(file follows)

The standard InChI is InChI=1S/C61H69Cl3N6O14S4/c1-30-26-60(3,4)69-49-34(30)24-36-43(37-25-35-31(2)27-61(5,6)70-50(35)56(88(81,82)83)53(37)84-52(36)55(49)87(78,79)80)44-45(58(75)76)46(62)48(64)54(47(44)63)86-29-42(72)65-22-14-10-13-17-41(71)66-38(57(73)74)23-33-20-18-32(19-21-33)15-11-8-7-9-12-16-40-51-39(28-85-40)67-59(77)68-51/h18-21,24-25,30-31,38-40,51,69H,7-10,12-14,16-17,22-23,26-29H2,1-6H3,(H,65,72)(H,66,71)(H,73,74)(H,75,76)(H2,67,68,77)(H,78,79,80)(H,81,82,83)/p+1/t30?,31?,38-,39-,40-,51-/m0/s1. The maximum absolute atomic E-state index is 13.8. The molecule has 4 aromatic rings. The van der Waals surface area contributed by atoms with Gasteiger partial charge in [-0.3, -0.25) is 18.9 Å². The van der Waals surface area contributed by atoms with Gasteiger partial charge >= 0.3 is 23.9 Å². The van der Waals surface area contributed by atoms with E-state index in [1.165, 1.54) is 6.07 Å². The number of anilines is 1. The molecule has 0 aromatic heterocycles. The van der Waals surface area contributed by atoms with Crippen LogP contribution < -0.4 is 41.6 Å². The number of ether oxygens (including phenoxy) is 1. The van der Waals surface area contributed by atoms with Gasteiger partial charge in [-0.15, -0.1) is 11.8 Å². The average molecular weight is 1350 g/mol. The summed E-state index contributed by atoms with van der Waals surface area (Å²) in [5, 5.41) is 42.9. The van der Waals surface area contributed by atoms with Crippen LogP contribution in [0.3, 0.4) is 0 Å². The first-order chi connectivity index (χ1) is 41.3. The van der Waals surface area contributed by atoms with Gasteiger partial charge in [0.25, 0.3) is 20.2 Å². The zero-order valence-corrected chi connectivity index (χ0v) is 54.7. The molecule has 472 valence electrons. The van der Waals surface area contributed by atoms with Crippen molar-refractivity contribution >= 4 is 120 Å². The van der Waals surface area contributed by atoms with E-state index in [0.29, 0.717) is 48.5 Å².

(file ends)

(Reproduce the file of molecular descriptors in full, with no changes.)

The standard InChI is InChI=1S/C61H69Cl3N6O14S4/c1-30-26-60(3,4)69-49-34(30)24-36-43(37-25-35-31(2)27-61(5,6)70-50(35)56(88(81,82)83)53(37)84-52(36)55(49)87(78,79)80)44-45(58(75)76)46(62)48(64)54(47(44)63)86-29-42(72)65-22-14-10-13-17-41(71)66-38(57(73)74)23-33-20-18-32(19-21-33)15-11-8-7-9-12-16-40-51-39(28-85-40)67-59(77)68-51/h18-21,24-25,30-31,38-40,51,69H,7-10,12-14,16-17,22-23,26-29H2,1-6H3,(H,65,72)(H,66,71)(H,73,74)(H,75,76)(H2,67,68,77)(H,78,79,80)(H,81,82,83)/p+1/t30?,31?,38-,39-,40-,51-/m0/s1. The maximum absolute atomic E-state index is 13.8. The molecule has 4 aromatic rings. The van der Waals surface area contributed by atoms with Gasteiger partial charge in [-0.3, -0.25) is 18.9 Å². The van der Waals surface area contributed by atoms with Gasteiger partial charge >= 0.3 is 23.9 Å². The van der Waals surface area contributed by atoms with E-state index in [1.165, 1.54) is 6.07 Å². The number of anilines is 1. The molecule has 0 aromatic heterocycles. The van der Waals surface area contributed by atoms with Crippen LogP contribution < -0.4 is 41.6 Å². The number of ether oxygens (including phenoxy) is 1. The van der Waals surface area contributed by atoms with Gasteiger partial charge in [-0.15, -0.1) is 11.8 Å². The average molecular weight is 1350 g/mol. The summed E-state index contributed by atoms with van der Waals surface area (Å²) in [5, 5.41) is 42.9. The van der Waals surface area contributed by atoms with Crippen LogP contribution in [0.3, 0.4) is 0 Å². The first-order chi connectivity index (χ1) is 41.3. The van der Waals surface area contributed by atoms with Gasteiger partial charge in [0.25, 0.3) is 20.2 Å². The zero-order valence-corrected chi connectivity index (χ0v) is 54.7. The molecule has 472 valence electrons. The van der Waals surface area contributed by atoms with Crippen molar-refractivity contribution >= 4 is 120 Å². The van der Waals surface area contributed by atoms with E-state index in [0.29, 0.717) is 48.5 Å².